PRO Consent Decrees and Rate-Setting

The Department of Justice (DOJ) consent decrees were signed by ASCAP and BMI in 1941 in response to antitrust complaints and radio boycotts which attempted to curb the dominant position and resulting abu- sive practices that ASCAP had established in the marketplace. The consent decrees laid out a set of rules governing the operation of the two PROs.33

Among them:

– PROs can’t refuse to grant a license to any user that applies even if pricing terms are not agreed to by licensees.

– Licensing terms should be the same and cannot discriminate against licensees in similar standing/positions.

– PROs must offer alternatives to the blanket licensees if requested.

– PROs may only represent nonexclusive rights.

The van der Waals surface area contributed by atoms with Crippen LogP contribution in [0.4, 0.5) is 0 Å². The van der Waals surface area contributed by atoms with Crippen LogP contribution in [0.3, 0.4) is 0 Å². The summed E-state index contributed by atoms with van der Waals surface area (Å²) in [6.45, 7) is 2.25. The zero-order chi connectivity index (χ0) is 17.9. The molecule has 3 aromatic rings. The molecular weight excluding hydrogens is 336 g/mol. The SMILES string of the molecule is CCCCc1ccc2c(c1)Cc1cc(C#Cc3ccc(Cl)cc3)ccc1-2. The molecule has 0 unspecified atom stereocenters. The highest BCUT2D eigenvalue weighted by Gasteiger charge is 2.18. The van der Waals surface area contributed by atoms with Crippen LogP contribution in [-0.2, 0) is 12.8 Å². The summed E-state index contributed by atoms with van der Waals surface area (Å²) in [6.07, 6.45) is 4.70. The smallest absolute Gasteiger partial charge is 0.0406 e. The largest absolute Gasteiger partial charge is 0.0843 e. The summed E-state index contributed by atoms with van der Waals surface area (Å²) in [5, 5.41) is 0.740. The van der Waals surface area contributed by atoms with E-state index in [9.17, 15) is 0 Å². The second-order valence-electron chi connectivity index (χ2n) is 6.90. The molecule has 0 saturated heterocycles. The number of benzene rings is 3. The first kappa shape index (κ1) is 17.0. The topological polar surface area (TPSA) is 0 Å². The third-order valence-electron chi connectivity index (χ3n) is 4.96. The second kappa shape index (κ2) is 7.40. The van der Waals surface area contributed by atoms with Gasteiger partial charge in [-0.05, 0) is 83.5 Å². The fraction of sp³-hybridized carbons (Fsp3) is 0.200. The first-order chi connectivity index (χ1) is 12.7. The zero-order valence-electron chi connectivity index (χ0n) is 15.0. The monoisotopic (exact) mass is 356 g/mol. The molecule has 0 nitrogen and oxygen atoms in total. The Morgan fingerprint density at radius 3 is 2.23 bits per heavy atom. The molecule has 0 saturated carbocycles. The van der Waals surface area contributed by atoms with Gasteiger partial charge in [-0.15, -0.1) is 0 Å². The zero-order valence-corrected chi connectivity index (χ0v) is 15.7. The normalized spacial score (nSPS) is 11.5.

The decrees basically shifted the balance of power away from the PROs and to songwriter/publisher members and licensees. With the shift in consumer demand, away from terrestrial radio/TV and into the digital/online space, the existence of the consent decrees gave digital service providers such as Pandora and iHeart Radio an enormous advantage heading into rate negotiations.

Since licensees are able to start performing ASCAP/BMI repertoire as soon as they apply for a license without having to agree on a rate, they can choose to rely on interim fees while long ratesetting processes take place or they can delay payments and potentially leave creators without compensation for an extended period of time.34

The NMPA blames the ratesetting procedures established by the consent decrees (currently two judges in New York District Courts with antitrust concerns) as the source of the exceptionally low rates paid for the public performance of a composition,35 which “deflate royalties below their true market value.”36